(I go to Terry Pratchett for my pleasure)
LOVE Terry Pratchett!!!!

Here is a list of books I'd like to hear read by some of our readers (not necessarily by me :D )


The Carpet People (Terry Pratchett)

I am Legend (Richard Matheson)

Strange Highways (Dean Koontz)

A Boy and His Dog (Harlan Ellison)

History of the Devil (Clive Barker)

Insomnia (Stephen King)

When Nietzsche Wept (Irvin D. Yalom)


I personally would enjoy reading anything from the Anita Blake series by Laurell K. Hamilton

ceastman
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Joined: December 28th, 2005, 8:36 pm
Location: Redwood City, CA

Post by ceastman » March 4th, 2006, 4:21 pm

Izze wrote:
Peter Why wrote:Izze, what did you think of the fourth Earthsea book? I read it once, long after reading the trilogy, and can't remember anything about it, and have no urge to read it again: it made no impression on me whatsoever.
The fourth one was the collection of short stories, not Tehanu. A lot of people get that wrong, I know that. Tehanu doesn't make much sense unless you've read the short stories (On Dragon's Wings I think it was called. I don't know, it's my father that owns the series, not me.).

Tehanu is REALLY good... but only if you have the rest of the series to compare it to. You would also want to read the entire series at the same time, because otherwise you lose the connection with the characters that is needed, in Tehanu especially.

But I know what you mean about not having an impression, Tehanu is the last book in the series, and it was the first book of the series I read because I thought the cover was shinier than the others (my father owns the original edition prints), so I didn't bother with them. :lol: I was such a picky reader as a child.
I think you might be confusing books..... Tehanu came out after Book 3 (The Farthest Shore), and quite some time before Tales from Earthsea. Then The Other Wind, which is a kind of continuation of the short story you mentioned, came out.

Tehanu was certainly very different from the first three, and I didn't like it as well as either the first three, or Other Wind.

-Catharine

Bronwyn Kate
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Post by Bronwyn Kate » March 13th, 2006, 6:14 pm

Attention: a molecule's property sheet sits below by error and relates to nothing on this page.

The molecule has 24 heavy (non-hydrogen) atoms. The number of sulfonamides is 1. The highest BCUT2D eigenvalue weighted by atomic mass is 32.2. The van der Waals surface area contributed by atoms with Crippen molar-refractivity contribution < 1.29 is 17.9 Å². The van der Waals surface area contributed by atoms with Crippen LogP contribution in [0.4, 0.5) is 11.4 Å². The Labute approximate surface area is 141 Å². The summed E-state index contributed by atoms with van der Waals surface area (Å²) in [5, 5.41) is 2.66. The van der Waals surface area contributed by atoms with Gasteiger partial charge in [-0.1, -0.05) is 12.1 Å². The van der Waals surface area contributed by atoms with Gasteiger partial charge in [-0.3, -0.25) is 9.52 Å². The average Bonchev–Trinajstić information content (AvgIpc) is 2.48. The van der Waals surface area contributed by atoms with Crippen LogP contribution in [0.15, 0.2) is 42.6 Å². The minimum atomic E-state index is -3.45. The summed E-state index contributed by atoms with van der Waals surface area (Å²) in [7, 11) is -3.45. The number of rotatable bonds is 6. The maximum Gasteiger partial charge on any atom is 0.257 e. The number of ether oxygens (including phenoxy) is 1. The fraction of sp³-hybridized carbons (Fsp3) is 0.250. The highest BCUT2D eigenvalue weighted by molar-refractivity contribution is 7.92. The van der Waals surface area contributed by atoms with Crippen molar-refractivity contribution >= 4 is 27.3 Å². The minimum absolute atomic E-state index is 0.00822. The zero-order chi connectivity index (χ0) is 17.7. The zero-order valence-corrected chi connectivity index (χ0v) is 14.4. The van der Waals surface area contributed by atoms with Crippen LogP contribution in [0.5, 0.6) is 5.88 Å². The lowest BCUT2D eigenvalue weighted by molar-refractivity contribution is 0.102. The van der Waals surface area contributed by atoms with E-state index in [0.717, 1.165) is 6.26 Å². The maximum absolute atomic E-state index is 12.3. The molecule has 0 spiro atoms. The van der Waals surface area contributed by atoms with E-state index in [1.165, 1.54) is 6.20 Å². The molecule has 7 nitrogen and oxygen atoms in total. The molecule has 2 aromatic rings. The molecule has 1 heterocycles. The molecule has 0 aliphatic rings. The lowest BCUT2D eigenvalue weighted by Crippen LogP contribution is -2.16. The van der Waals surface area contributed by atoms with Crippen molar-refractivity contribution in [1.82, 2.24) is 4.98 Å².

What about Stephen King stories?

I want to make my own pictures in my head.

marlodianne
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Post by marlodianne » March 13th, 2006, 9:52 pm

Stephen King has done some of his own readings, and that's the best, I think. You can't do better than a passionate author reading you their work.
Marlo Dianne
Writer, Artist, Wondergeek
forbiddendragon.blogspot.com

"We live as though the world was as it should be, to show it what it can be." --Angel

lonelynocturnal
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Location: Richmond, VA
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Post by lonelynocturnal » March 26th, 2006, 1:56 pm

The Green Mile, by Stephen King. I would love to do the Southern accents.
It's a great book, very un-Stephen King, except for a very few short parts where he delves into the grisly King-esque horror writing.
Alack and alas, it is of course copyrighted.

BremenThor
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Joined: March 10th, 2006, 6:31 am
Location: Bremen

Post by BremenThor » March 28th, 2006, 5:37 am

lovecraft of course.. englisch and german
Grass oder auch Eco...
es gibt zu viele gute Autoren
Energy is the only life and is from the Body and Reason is the bound or outward circumference of Energy.
Energy is Eternal Delight.
by W. Blake

purplecow
Posts: 15
Joined: April 18th, 2006, 10:20 pm

Post by purplecow » April 19th, 2006, 1:40 pm

Ray Bradbury. His short stories would probably be at the top of my list.

Hmm.... what else?

Douglas Adams (hee hee - that'd be fun!)
Haruki Murakami
Salman Rushdie
Gabriel Garcia Marquez

Oh - and the "Burglar" series by Lawrence Block. I actually read one of these books aloud to a visually-impaired friend once, and we both quite enjoyed the experience. Really funny stuff.

Incidentally, does Librivox do Russian books? I have an entirely separate Russian list. :)

LM

kri
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Post by kri » April 19th, 2006, 8:10 pm

purplecow wrote:Ray Bradbury. His short stories would probably be at the top of my list.

Hmm.... what else?

Douglas Adams (hee hee - that'd be fun!)
Haruki Murakami
Salman Rushdie
Gabriel Garcia Marquez

Oh - and the "Burglar" series by Lawrence Block. I actually read one of these books aloud to a visually-impaired friend once, and we both quite enjoyed the experience. Really funny stuff.

Incidentally, does Librivox do Russian books? I have an entirely separate Russian list. :)

LM
We do any language that a volunteer is willing to record, which has works in the public domain.